The Vegetable That Tastes Like Candy

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Talk about a maligned and shunned vegetable! I’ve been walking by this golden beauty in my grocery store for decades. I thought they just looked like massively large peanuts.

We ate acorn squash in my family. We didn’t venture past the big green acorn to try out other options. I’ve totally missed the flavor and health benefits of this beautiful vegetable for way too long. Now I’m a huge fan.

Butternut Squash. Let’s start with a little history lesson:

Butternut squash is a winter squash. Zucchini and yellow zucchini would be summer varieties. The ones with the harder shells on them are winter squashes. They are easy to recognize in the produce department.

All squashes have their ancestry in North America. Over 10,000 years ago the Indians were planting squash. They were part of what they called the “Three Sisters” – maize (corn), beans, and then squash. The Native Americans prized their squash because it had such a nice shelf-life and would travel well if necessary.

The benefits of butternut squash go way beyond a nice hard shell. The innards are full of health benefits, too. The flesh is full of vitamins A and C. The seeds are packed with protein and heart-healthy fats. So don’t just roast pumpkin seeds this year. Save some of the ones from the butternut squash! The seeds are smaller and more tender than the cousin from the pumpkin.

Butternut squash is an amazingly healthy vegetable. It’s got antioxidants in it.

Antioxidants help prevent cancer. It’s got properties in it that will help prevent arthritis and can reduce your chances of lung cancer. It’s also good for your eyes because it has lutein in it. Imagine your squash can help you keep from developing cataracts and age-related macular degeneration which can lead to blindness. All that from a vegetable. The power is packed in that huge peanut-shaped wonder with the flesh-colored skin.

This squash will even help with constipation or other digestive problems. It’s chock-full of fiber and has 30% fewer carbs than potatoes. I’m going to try to convince you to serve this at your holiday table this year instead of potatoes. Butternut squash is versatile, too. You can roast it; which is my favorite because that’s what brings out the sweetness. You can puree it, put it in soups and stews, you can bake it, or even boil it.

Prepping a butternut squash can be a bit intimidating. That might be part of why I didn’t try one sooner. I know from experience how hard an acorn squash can be to cut. The butternut looks like it would be hard as a rock. But don’t let that deter you. With a bit of care and practice and you’ll be an ace at it.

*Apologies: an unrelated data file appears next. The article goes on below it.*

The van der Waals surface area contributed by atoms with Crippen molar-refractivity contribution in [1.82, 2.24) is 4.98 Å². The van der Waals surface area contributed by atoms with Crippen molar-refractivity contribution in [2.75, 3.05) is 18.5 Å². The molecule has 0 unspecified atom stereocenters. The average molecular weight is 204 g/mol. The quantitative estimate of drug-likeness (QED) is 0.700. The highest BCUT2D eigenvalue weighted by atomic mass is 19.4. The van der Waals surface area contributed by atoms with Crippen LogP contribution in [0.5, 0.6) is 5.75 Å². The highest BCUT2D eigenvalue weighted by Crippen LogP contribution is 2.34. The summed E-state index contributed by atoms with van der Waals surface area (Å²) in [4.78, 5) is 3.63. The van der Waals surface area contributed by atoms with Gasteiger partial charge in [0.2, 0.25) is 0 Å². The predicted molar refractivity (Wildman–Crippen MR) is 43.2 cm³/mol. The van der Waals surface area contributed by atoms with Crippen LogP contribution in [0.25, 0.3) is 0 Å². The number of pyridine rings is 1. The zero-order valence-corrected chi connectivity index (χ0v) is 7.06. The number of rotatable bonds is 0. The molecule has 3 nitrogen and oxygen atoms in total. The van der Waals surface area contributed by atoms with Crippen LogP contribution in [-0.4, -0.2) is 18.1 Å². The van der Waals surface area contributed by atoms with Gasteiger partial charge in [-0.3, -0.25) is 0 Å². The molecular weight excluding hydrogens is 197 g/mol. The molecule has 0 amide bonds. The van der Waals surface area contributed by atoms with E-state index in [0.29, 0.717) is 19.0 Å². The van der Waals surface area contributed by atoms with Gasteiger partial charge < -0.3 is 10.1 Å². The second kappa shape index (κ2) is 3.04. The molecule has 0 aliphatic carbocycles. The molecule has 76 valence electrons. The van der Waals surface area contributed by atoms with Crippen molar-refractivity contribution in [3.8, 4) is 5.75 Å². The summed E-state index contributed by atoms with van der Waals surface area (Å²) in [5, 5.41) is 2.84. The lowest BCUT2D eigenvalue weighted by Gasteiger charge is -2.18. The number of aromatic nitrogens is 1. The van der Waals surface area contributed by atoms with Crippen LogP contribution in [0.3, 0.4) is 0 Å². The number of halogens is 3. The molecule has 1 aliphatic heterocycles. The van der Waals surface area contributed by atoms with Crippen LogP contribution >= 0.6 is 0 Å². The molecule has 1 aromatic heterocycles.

The first thing you need is a sharp knife. My Dad would tell you that in order to cook ANYTHING the first thing you need is a sharp knife. He’d contend that a sharp knife is a lot safer than a dull one. Chefs would agree. When I worked in restaurants as a young foodie, I noticed the knife sharpening company came every Sunday night. They took the knives away and left us with a whole set of super-sharp ones. The knives never went more than a week without being sharpened. Keep that in mind when you think of your home knives. I take mine at least once a quarter to be professionally sharpened. I can tell when they need it. Just try cutting a tomato. If the knife doesn’t slide right through…you are in need of sharpening.

But I digress.

Here’s how I prep a butternut squash for roasting. I take my knife and cut off each end. About an inch of clearance will do it. Hold firmly with one hand and slide the knife down through the squash. If the knife gets stuck I carefully raise the squash with the knife hooked to it and tap the squash with a knife inserted onto my cutting board. That extra force gets the knife to go through. Keep your other hand out of the way. Or use it to hold the other end of the squash. Then I peel it. I just use a vegetable peeler. Be sure to throw the peels in the compost or garbage. Garbage disposals don’t like those peels. I promise you that.

Then I cut the squash in half across to make two smaller chunks. Now I have flat sides so things get easier. Lift the one piece up on its side and cut through. If there are seeds, scrape them and the stringy parts out. If I am roasting cubes I just cut the rest into rings and I can easily cut into cubes.

If I am making fries I just cut long pieces. And If I am making the gratin I am looking for slices that are a bit bigger. They might not be shaped exactly like potato slices, but no matter.

You are ready to roast.